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How to Place your Macro on the Word Toolbar

OK, we'll create another new macro. This macro will add a background shade to a line of text. Like this one below:

Except our macro won't add the text - it will just add the shade to any line we choose. And we're going to create this macro in the toolbar. We'll see how to add a button in any toolbar. When we want to shade a line of text, all we need to do is click the button. We don't have to open the Borders and Shading dialogue box.

So let's make a start.

  • Click Tools > Macro > Record New Macro
  • The Macro dialogue box appears
  • Type in a new name for your macro. Call it ShadeLine
  • Click the Toolbar icon
  • Another dialogue box appears:

The Customize dialogue box

This is where the fun starts! The idea now is drag your macro to a toolbar and drop it. Your macro is the one under "Commands". Ours says Normal.NewMacros.ShadeLine, and there's a little icon to the left if it. To drag it to a toolbar, do the following.

  • Click on your macro Normal.NewMacros.ShadeLine with your left mouse button
  • Keep your left mouse button held down
  • Drag your mouse upwards

Keep your eyes on the mouse pointer. As soon as you start dragging it will look like the one below:

Keep your eye on the drag icon, circled in red

Notice the mouse pointer, circled in red above. This is what it looks like when you hold down your left mouse button and start dragging. Pay particular attention to the black X just below the white arrow. The black X means that you can't drop your macro in that position.

In the next picture, the mouse button is held down and the macro is being dragged to the toolbar area:

The Macro is being dragged to the toolbar

The macro is now on a grey area of the toolbar. Notice that the black X is still there. So we can't drop our macro here, either. The left mouse button is still being held down, by the way.

In this next picture the macro is now being dragged onto a toolbar itself:

The Macro is in position!

The thing to notice now is the black X below the white mouse pointer is no longer there. We now have a plus + sign. There is also a black I bar. What all this means is that you can now let go of the left mouse button. You have found a place where it is possible to drag your macro - on a toolbar.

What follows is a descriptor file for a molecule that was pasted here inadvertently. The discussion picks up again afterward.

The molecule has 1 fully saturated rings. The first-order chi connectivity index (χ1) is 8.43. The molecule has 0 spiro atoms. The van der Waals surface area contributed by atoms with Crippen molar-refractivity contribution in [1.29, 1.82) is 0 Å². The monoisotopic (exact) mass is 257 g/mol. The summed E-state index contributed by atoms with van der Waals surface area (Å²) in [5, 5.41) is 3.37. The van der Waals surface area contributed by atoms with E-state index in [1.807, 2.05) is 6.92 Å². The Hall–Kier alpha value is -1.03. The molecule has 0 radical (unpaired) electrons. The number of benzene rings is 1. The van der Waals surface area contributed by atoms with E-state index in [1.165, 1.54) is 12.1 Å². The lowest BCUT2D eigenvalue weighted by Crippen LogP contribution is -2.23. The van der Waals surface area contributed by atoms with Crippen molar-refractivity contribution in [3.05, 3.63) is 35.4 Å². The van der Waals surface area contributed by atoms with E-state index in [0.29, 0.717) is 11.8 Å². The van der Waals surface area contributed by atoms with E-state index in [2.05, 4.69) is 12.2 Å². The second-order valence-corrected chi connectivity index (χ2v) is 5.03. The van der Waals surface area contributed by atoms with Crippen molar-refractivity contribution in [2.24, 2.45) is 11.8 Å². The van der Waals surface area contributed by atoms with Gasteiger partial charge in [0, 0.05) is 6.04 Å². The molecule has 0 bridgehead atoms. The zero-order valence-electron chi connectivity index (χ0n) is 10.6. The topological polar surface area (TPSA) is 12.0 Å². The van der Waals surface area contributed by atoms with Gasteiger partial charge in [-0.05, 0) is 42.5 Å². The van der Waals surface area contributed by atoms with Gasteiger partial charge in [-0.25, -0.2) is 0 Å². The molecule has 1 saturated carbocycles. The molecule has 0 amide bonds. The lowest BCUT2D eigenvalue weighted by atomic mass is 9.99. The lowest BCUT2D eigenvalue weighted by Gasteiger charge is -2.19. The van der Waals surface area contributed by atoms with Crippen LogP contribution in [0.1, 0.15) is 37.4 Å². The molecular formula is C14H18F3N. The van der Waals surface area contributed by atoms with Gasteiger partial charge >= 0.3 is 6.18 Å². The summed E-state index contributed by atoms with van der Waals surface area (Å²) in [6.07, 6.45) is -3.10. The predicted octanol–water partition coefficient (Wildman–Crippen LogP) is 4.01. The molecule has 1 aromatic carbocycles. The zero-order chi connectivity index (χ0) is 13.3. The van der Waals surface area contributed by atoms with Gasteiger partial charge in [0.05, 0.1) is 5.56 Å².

When you let go of your mouse, your toolbar will look like this:

The new Macro on the toolbar

That's your macro right there! Or rather, it is the button for your macro. When this button is clicked, it will run your macro. (We haven't created the macro itself yet. We're just setting up the toolbar button for it.)

The button looks a bit big and messy. We can format it.

  • Click on your new button with your Right mouse button
  • A menu appears
  • Move your mouse down to Change Button Image
  • A sub menu appears with lots of little pictures on it. Like the one below:

Select an Icon for your button


· Click on any of the pictures with you left mouse button
· The menu closes and the picture appears on your button
· Your toolbar button will also have some rather long text on it.

We don't need all that Normal.NewMacro.ShadeLine on it, though. Let's get rid of some it:

  • Again, click on your button with your Right mouse button
  • The menu pops up again
  • Click inside the text box next to Name

Click inside the textbox

  • Delete all the text in the text box, except for the word ShadeLine. (You delete the text in a text box by hitting the Backspace key on your keyboard.)
  • Your button should now look like the one below:

Your New Button

That's much nicer. We can now start to record the macro for the button. So click the Close button on the Customize dialogue box.

You are returned to your Word document, and the little recorder will be on the page. Record the macro by doing the following.

  • Click on Format from the menu bar
  • From the drop down menu, click on Borders and Shading
  • The Borders and Shading dialogue box appears
  • Click the Shading tab strip
  • Click a coloured square for your Shading (We picked one of the grey squares.)
  • Click the OK button at the bottom to close the dialogue box
  • Click the recorder's Stop Recording button
  • You macro is recorded. Time to test it out.

You will have a shaded line going across the page. Move your cursor down a few lines. If the shade moves with your cursor, get rid of the shading by clicking on Format > Borders and Shading. Select the Shading tab strip again, and click on No fill at top of the colour squares. Click the OK button.

  • So to test out your new macro, position your cursor at the start of a new line
  • Click your new ShadeLine button

And that it is how to add a macro to the toolbar. If you got this far, and added a button to the toolbar, then very well done indeed! You're becoming something of a Word expert, because this is quite advanced Word Processing.

You may, however, want to get rid of the button from your toolbar. We'll see how to do that in the next section.

Deleting a Macro from the Toolbar -->

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